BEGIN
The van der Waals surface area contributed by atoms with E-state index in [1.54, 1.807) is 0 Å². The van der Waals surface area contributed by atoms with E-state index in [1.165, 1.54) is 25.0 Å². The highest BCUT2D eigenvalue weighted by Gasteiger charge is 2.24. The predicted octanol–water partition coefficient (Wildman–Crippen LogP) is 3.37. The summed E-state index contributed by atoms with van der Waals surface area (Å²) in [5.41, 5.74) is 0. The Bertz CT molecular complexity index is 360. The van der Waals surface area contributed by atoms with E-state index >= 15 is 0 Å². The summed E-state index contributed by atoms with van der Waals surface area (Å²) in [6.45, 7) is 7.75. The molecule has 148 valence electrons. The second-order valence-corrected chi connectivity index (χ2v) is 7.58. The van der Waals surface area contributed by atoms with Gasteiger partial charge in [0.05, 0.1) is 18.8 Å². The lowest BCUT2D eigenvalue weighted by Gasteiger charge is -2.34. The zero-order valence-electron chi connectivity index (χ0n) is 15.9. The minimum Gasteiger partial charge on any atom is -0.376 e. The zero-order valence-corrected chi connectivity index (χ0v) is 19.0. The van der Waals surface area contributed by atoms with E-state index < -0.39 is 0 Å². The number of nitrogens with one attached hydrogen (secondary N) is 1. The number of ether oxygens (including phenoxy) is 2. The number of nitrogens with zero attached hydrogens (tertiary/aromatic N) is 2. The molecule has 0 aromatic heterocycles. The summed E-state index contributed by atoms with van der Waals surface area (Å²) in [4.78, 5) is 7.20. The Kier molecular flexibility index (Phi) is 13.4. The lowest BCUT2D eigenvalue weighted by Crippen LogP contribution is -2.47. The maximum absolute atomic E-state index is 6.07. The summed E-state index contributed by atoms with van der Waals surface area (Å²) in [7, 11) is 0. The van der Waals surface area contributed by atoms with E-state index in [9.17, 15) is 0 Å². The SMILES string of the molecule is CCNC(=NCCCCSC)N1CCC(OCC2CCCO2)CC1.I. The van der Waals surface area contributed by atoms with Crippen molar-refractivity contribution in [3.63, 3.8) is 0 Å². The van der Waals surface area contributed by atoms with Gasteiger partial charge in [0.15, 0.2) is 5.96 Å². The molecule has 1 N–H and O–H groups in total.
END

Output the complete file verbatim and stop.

The van der Waals surface area contributed by atoms with E-state index in [1.54, 1.807) is 0 Å². The van der Waals surface area contributed by atoms with E-state index in [1.165, 1.54) is 25.0 Å². The highest BCUT2D eigenvalue weighted by Gasteiger charge is 2.24. The predicted octanol–water partition coefficient (Wildman–Crippen LogP) is 3.37. The summed E-state index contributed by atoms with van der Waals surface area (Å²) in [5.41, 5.74) is 0. The Bertz CT molecular complexity index is 360. The van der Waals surface area contributed by atoms with E-state index >= 15 is 0 Å². The summed E-state index contributed by atoms with van der Waals surface area (Å²) in [6.45, 7) is 7.75. The molecule has 148 valence electrons. The second-order valence-corrected chi connectivity index (χ2v) is 7.58. The van der Waals surface area contributed by atoms with Gasteiger partial charge in [0.05, 0.1) is 18.8 Å². The lowest BCUT2D eigenvalue weighted by Gasteiger charge is -2.34. The zero-order valence-electron chi connectivity index (χ0n) is 15.9. The minimum Gasteiger partial charge on any atom is -0.376 e. The zero-order valence-corrected chi connectivity index (χ0v) is 19.0. The van der Waals surface area contributed by atoms with E-state index < -0.39 is 0 Å². The number of nitrogens with one attached hydrogen (secondary N) is 1. The number of ether oxygens (including phenoxy) is 2. The number of nitrogens with zero attached hydrogens (tertiary/aromatic N) is 2. The molecule has 0 aromatic heterocycles. The summed E-state index contributed by atoms with van der Waals surface area (Å²) in [4.78, 5) is 7.20. The Kier molecular flexibility index (Phi) is 13.4. The lowest BCUT2D eigenvalue weighted by Crippen LogP contribution is -2.47. The maximum absolute atomic E-state index is 6.07. The summed E-state index contributed by atoms with van der Waals surface area (Å²) in [7, 11) is 0. The van der Waals surface area contributed by atoms with E-state index in [9.17, 15) is 0 Å². The SMILES string of the molecule is CCNC(=NCCCCSC)N1CCC(OCC2CCCO2)CC1.I. The van der Waals surface area contributed by atoms with Crippen molar-refractivity contribution in [3.63, 3.8) is 0 Å². The van der Waals surface area contributed by atoms with Gasteiger partial charge in [0.15, 0.2) is 5.96 Å². The molecule has 1 N–H and O–H groups in total.